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Spain: Behind the glitz and glamor lies a sad tale of economic woe
If you spent this past weekend glued to the TV, you would be forgiven for thinking that Spain is a country with no worries and awash with cash. As Spanish trio Jorge Lorenzo, Marc Marquez, and Dani Pedrosa were racing round Silverstone on motorbikes that cost around €5m ($6.4m), Real Madrid were proudly announcing the €100m ($128.5m) purchase of the world’s most expensive footballer, Gareth Bale, taking their summer spending to an estimated €163.5m ($210.1m). However, behind the glitz and glamor of elite level sport lies a sad tale of worryingly high unemployment and declining GDP.
Among the continent’s larger nations, Spain has very much become the sick man of Europe. Unemployment in the country currently sits at around 26% (approximately six million people) and the International Monetary Fund (IMF) has predicted, rather alarmingly, that this will remain the case until at least 2018. In Q2 2013, Spain’s GDP fell by 0.1%, meaning that the economy has contracted in every quarter since Q2 2011.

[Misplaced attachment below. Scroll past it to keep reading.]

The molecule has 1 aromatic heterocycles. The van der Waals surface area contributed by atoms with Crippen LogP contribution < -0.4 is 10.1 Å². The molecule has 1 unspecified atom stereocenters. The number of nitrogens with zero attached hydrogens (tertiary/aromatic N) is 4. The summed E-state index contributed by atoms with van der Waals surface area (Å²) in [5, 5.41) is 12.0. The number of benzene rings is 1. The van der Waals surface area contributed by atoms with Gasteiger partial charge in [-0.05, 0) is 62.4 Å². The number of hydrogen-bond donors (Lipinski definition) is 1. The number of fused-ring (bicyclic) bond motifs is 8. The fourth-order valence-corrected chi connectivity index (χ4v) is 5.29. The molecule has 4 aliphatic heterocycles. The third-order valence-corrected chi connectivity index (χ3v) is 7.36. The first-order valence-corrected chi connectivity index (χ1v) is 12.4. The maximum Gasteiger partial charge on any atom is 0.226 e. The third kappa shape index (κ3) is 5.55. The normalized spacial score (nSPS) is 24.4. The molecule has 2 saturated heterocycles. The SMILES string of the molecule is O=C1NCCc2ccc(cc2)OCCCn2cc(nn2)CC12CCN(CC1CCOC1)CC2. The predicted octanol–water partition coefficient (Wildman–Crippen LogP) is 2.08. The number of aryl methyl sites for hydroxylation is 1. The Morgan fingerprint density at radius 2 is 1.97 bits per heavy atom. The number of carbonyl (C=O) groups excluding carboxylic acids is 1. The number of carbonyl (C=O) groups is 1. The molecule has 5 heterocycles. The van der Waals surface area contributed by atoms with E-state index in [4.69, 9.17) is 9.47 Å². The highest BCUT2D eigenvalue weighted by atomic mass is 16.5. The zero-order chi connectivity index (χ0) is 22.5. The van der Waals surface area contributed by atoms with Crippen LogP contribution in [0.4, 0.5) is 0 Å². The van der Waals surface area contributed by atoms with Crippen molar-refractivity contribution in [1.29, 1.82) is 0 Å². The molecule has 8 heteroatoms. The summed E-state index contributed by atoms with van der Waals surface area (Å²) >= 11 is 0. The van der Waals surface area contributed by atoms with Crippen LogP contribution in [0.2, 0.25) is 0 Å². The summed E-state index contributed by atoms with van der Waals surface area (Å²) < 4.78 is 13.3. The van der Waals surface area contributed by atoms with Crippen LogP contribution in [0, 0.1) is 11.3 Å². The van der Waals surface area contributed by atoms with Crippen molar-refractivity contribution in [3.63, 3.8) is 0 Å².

The 0.1% contraction in GDP was in line with forecasts and if this continues, GDP is expected to decline by 1.3% during 2013 as a whole. Although GDP is forecast to grow over the coming years, it is expected to have little-to-no impact on unemployment as growth will be too weak. In its report, the IMF notes that “Spain has historically never generated net employment when the economy grew less than 1.5% to 2%.” This is particularly concerning if you are a Spaniard aged under 25.
Under-25s have borne the brunt of Spain’s economic meltdown, sparking talk of a ‘lost generation.’ Between June and August of this year, youth unemployment grew by 2% taking the total number of under 25s seeking work to over 880,000, despite Mariano Rajoy’s government claiming the worst is over. Only Greece has a higher rate (62.9%) and even there you’re better off being a young man than you are in Spain in terms of employment prospects.
Spain has received €41bn ($52.7bn) from a Eurozone bailout fund to help shore up its ailing banking sector and there is already some cautious optimism that this may have helped the banks navigate their way through the choppiest waters. Unemployment rates and declining GDP however, do little to inspire confidence and it seems as though Spain may have to endure economic woe for some time yet.
For a detailed PESTLE analysis of Spain see MarketLine’s Spain Country Analysis Report.